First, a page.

Dynamic versus static composting – the role of agitation during composting process
It is a well known fact that composting is a process driven by the activity of different aerobic microorganisms. Some of them prefer temperatures between 55 and 65 °C, others work better at temperatures below 40°C. All of them need oxygen, which is available free of charge as a part of the fresh air we all need for our life. For you and me it is very easy to get access to fresh air. Just step outside of our house and take a deep breath. But what about the microorganisms, that lives deep inside a compost pile? How to make the fresh air available for them? To answer these questions we need to have a look deep into the compost pile.
In the microcosm of compost the compost material texture generally consists of three parts: solid phase (organic and inorganic particles), liquid phase (water) and gas phase (free air space between particles). Microorganisms are settling on the surface of the solid phase. Everything they need for life and growth they receive via the liquid phase of the system, also the oxygen. Thus it is necessary to take care for a sufficient and complete moistening of the solid phase of the system first. Second step is the adequate fresh air supply via the gas phase. Water and air are sharing the free space between the particles and compete with each other. Keeping the balance in this competition is the basic task of the composting process.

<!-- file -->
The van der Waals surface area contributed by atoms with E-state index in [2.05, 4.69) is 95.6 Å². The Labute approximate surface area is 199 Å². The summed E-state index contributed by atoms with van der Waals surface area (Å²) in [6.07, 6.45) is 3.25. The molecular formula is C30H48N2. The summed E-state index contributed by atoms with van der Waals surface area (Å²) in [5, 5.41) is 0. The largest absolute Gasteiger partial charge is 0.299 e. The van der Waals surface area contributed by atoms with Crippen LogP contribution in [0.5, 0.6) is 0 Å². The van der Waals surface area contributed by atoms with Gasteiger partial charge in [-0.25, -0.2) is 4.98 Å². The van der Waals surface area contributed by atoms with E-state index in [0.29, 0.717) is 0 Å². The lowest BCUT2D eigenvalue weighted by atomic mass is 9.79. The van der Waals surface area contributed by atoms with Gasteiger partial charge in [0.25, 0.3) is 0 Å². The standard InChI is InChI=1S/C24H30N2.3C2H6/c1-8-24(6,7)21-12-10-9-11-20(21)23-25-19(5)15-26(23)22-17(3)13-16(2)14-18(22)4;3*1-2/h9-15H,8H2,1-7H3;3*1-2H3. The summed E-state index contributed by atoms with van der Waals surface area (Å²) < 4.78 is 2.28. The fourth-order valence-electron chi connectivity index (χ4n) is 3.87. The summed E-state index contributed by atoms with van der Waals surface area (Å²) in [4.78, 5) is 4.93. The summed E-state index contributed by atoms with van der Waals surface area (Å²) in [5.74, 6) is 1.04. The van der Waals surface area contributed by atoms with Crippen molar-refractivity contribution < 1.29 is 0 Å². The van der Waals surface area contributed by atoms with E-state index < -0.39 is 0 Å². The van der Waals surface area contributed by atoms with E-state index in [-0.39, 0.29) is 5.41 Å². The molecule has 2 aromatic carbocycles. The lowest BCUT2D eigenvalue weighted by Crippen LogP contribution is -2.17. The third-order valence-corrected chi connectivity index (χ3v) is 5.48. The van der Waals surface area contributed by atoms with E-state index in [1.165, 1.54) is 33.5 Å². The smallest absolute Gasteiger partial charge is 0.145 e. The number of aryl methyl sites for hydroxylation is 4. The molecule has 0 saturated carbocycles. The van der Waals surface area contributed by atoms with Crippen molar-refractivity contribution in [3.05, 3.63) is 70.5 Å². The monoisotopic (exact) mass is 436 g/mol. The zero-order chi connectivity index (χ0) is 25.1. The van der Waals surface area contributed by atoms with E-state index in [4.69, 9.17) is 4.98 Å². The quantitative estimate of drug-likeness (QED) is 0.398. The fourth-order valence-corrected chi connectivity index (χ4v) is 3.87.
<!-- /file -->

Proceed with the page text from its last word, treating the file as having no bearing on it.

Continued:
Simplified model of the compost microcosms:
The compost particles (brown) are surrounded by a water film (blue), where the microorganisms live. The oxygen (green arrows) from the free air space (white areas) is transferred into the liquid phase, where the microorganisms make use of it. Carbon dioxide (red arrows) produced by the microorganisms is transferred from the liquid phase into the gas phase. Air volume needs to be exchanged.